Money and time could be wasted when a “730 evaluation” is ordered — but not defined — during child custody proceedings.

What is a “730 evaluation?” It is a common misinterpretation of the law that plagues not just ill-informed parties but also attorneys and judicial officers. In my experience, including a recent argument with opposing counsel at hearing, when people say a “730 evaluation,” they usually mean a child custody evaluation that includes a psychological evaluation of one or both parties.

The problem arises, when a party or an attorney asks the court to order a “730 evaluation,” or stipulate to a “730 evaluation,” and that becomes the extent of the language in the court’s order.

Evidence Code 730, where the phrase “730 evaluation” presumably comes from, provides only that the court has the inherent authority to appoint an expert to conduct an evaluation on its behalf. It does not clarify what type of evaluation the expert will conduct. The court must not only appoint an expert under evidence code 730, but then also specifically determine the scope of what the expert will evaluate.

The Evidence Code is not specific because it is not intended only for family law purposes. All areas of law, criminal and probate being two prominent examples, use Evidence Code 730 as the general authority to appoint an expert. The court then must refer back to its own code for the specific intent of the evaluation. In Family Court, and particularly in custody proceedings, a court appoints an expert under Evidence Code 730 to conduct a child custody evaluation under Family Code 3110 et. Seq, often specifically ordered to include psychological testing.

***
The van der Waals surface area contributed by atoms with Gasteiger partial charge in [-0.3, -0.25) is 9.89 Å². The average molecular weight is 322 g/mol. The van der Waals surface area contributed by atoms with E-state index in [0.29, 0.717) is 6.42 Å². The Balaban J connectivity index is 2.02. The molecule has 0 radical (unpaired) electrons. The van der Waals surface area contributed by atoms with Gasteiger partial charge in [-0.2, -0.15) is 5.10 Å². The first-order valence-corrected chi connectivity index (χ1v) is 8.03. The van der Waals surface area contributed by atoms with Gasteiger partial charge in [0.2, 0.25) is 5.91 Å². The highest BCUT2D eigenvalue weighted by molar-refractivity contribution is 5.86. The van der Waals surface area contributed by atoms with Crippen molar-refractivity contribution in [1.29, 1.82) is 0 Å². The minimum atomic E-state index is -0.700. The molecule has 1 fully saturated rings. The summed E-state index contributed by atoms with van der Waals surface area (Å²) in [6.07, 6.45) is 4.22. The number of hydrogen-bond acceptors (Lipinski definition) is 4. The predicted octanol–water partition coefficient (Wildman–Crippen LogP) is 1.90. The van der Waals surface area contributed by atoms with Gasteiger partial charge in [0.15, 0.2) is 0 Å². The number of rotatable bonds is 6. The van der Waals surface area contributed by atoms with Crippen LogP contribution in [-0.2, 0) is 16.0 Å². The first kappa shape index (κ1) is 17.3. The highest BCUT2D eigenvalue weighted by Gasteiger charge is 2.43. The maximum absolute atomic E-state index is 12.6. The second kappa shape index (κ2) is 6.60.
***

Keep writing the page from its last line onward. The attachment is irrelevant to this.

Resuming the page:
I have been asked — by experienced attorneys who should know better — if everyone understands what is intended, then isn’t it just a matter of semantics?

No, it isn’t.

If an evaluator is appointed, the Appellate Courts and Supreme Court have been very clear that the scope of the evaluation must be clearly defined or else the entire “evaluation,” may be invalidated. Since child custody evaluations can often cost $10,000 and up and take six months or more, if the attorneys or the court do not clearly define the scope of the evaluation, that money and time could be wasted. There will be no better clarity for the parties or their children. In cases that involve conflict and complicated issues requiring a child custody evaluation the added delay can be as detrimental to the children as anything else.

It is imperative that when the parties, attorneys and court intend to order a child custody evaluation, with or without psychological testing, that they make the order specific and correct, and not simply a “730 evaluation.” Reference the specific authority from the Family Code, 3110 et seq, to ensure that the procedures and scope of the evaluation are clearly defined.

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ABOUT THE AUTHOR: Matt Purcell is a Certified Family Law Specialist and shareholder with FORESTER PURCELL STOWELL PC, based in Folsom, California. He can be reached at info@foresterpurcell.com or 916 293 4000. This information is general in nature and should not be construed as legal advice.

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